Celebrating Debt Freedom Is Gauche

Celebrating Debt Freedom Is Gauche

After paying off the mortgage, and burning my mortgage graph in the grill, I decided to do some research on the history of mortgage burning parties. I was curious about what had happened to them. After all, I had heard of them when I was a kid but hadn’t heard anything recently.

Why had they become outdated? When did we stop doing them? Were these another thing millennials have supposedly killed? I had to know.

So I Googled it, hopped on one of the first search results (Wikipedia), and was struck by this line in the description:

” Even when a personal mortgage is paid off at the conclusion of payments, throwing a party to celebrate is now generally considered gauche since the traditional paying off of a mortgage is no longer a standard rite of passage. It is now seen as bragging about one’s secure financial condition.”


Celebrating Debt Freedom Is Gauche

Living, as I do, primarily in a personal finance bubble on social media leads you to a skewed perception of that is normal to celebrate.

I get the honor of seeing people pay off tens of thousands in credit card debt and car loans. Hundreds of thousands in student loans. Mortgages at relatively young ages.

I feel privileged to cheer on people of all income levels, walks of life, and financial situations to reach their goals. I’ve seen people pay off more in a month towards debt than I earn, and others for whom an extra $100 per month is a reason to celebrate. To me, everyone working to reach financial stability and financial freedom should be celebrated.

Seeing this every day, I forget sometimes that for most people, they don’t get to see these celebrations. Instead, what they see are both traditional and social media celebrations of extreme wealth, and of debt.

What’s Normal

Unless you exclusively hang out with the debt free community on Instagram (#debtfreecommunity), or others in the personal finance space, your Instagram is likely very different than mine.

Most of the most popular accounts are celebrations of wealth. Photos of huge, immaculate houses with the latest decorations. Fancy cars. Trips to exotic locations, which must have cost tens of thousands of dollars. Jewelry. Fancy shoes, purses, and other clothes.

Lets not forget about traditional media. “Keeping Up With The Kardashians”, the various “Housewives” series, Food Network showcasing expensive ingredients, and HGTV making it seem like you can buy a $3 million dollar home when your job is sharpening pencils for a living.

It’s all about building an image of an envious life, which makes other people feel like “everyone” has these amazing things, and they should too.

In fact, people go into debt trying to become Instagram famous. Because living a life to be envied by others costs money.

On other social media platforms, and in the real world, people will celebrate when you buy your new, more expensive home. They’ll drool over your costly new car, admire your expensive purse, and be ecstatic about a second home.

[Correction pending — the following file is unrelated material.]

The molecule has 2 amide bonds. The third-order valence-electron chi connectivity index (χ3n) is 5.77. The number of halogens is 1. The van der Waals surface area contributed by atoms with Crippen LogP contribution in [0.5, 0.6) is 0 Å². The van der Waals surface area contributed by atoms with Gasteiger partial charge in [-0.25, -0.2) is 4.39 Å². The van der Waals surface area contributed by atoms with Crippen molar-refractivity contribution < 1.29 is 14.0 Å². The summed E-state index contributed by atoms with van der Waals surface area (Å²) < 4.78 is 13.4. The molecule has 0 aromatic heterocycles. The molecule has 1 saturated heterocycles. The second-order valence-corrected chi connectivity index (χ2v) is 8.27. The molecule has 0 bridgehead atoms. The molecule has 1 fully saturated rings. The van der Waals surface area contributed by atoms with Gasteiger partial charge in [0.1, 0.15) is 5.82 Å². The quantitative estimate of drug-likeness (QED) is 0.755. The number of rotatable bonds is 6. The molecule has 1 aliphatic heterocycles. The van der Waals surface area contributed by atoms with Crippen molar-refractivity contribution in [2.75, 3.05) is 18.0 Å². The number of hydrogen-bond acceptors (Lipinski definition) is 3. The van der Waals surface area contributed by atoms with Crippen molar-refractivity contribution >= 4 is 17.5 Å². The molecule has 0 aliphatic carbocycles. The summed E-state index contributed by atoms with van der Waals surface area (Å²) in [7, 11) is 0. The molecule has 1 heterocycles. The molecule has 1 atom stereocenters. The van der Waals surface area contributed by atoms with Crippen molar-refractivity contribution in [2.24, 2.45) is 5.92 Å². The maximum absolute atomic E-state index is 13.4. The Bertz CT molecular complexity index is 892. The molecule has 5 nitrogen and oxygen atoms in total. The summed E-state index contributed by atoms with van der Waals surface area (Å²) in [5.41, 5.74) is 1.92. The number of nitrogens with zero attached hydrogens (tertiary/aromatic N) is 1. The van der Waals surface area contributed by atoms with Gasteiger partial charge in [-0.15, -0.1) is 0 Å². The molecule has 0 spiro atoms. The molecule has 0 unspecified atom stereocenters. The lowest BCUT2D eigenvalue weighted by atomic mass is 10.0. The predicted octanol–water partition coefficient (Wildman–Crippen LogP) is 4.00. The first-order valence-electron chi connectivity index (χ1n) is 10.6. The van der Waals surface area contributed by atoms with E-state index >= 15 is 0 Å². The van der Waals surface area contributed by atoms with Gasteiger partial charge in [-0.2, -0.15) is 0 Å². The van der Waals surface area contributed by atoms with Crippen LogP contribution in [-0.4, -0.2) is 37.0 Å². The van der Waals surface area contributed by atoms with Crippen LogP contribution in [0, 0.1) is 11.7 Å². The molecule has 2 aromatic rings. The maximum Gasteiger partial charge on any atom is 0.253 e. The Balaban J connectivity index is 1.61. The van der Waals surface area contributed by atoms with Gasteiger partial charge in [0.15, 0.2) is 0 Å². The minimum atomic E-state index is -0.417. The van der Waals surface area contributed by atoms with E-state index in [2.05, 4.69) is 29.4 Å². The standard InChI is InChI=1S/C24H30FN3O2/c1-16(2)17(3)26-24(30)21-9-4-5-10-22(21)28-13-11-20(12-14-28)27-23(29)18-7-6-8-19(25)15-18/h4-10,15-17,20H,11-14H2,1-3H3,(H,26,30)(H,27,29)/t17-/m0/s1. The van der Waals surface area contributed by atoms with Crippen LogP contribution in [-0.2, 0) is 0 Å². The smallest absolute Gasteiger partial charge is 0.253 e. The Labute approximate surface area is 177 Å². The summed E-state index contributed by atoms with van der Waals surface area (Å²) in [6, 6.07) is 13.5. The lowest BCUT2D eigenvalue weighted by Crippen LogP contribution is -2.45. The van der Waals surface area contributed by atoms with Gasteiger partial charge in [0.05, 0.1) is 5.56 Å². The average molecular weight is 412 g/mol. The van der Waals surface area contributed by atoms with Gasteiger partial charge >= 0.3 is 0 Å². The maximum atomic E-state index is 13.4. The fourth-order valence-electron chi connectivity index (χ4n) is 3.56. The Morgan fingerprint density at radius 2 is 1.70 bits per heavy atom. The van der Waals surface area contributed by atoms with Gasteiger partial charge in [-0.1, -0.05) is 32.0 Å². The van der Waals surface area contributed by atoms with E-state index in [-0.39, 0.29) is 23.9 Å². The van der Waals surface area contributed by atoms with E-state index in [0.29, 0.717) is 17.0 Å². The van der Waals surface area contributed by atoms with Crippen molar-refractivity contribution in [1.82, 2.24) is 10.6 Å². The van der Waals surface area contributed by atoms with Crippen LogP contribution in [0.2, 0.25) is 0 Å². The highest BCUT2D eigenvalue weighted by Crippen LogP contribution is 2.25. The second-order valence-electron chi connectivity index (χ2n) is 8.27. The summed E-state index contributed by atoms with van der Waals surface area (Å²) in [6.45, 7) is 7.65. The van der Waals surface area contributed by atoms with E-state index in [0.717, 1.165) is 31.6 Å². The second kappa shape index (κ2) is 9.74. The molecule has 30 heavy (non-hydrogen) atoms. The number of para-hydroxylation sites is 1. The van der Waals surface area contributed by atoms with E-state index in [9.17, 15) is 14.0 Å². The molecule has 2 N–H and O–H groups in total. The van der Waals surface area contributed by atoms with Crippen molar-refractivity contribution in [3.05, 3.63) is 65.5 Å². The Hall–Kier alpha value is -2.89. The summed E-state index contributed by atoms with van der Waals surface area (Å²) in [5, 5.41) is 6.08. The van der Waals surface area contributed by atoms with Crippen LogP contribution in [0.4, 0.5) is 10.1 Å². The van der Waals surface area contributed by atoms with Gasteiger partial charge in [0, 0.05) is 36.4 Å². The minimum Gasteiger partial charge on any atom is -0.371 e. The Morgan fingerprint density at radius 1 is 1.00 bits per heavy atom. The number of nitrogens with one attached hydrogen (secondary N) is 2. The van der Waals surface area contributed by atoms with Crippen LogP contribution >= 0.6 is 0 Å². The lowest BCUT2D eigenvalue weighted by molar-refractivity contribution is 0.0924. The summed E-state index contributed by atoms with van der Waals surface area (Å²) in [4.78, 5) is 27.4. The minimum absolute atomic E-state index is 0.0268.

They won’t celebrate paying off your student loans, becoming credit card debt free, or paying off your mortgage. Those are not things to be celebrated – those are bragging about your financial condition. Even if you make the same income they do (or less!), come from similar life circumstances, and have the same exact opportunities.

People frequently confuse the external vision of wealth with actual wealth in the bank. They think if you “look rich” or “look successful”, you are rich. The funny thing about this is that often people who are actually rich reject the expensive external “stuff” that proclaims their wealth, and instead live a modest life compared with their income.

When Did Debt Become Normal, And Debt Freedom Abnormal?

When you look at the history of debt here in the United States, it become obvious that there has been a huge change in the availability and perception of debt compared with decades ago.

Not too long ago, a second mortgage was considered an act of absolute desperation. It was something you only took on to save your family from being thrown out on the streets and was almost shameful. Now people are encouraged to take equity out of their homes to remodel, to pay for kids college (this was mentioned by my bank when I originally refinanced to the 15-year), or for various other reasons.

Car loans used to be hard to get, and expensive. You had to buy a car you could afford. Student loans were the same way. The first credit cards forced you to pay the balance in full every month.

Over time, we’ve gone from a cash-based, debt-averse society to a debt-normalized one.

I, for one, would love to change that.

Why Celebrations Are Important

People who reach any form of debt freedom aren’t doing it by accident. And it’s never easy.

Typically, it takes years of careful budgeting, living below their means, putting extra money on debt, and avoiding the myriad social pressures to spend, spend, spend.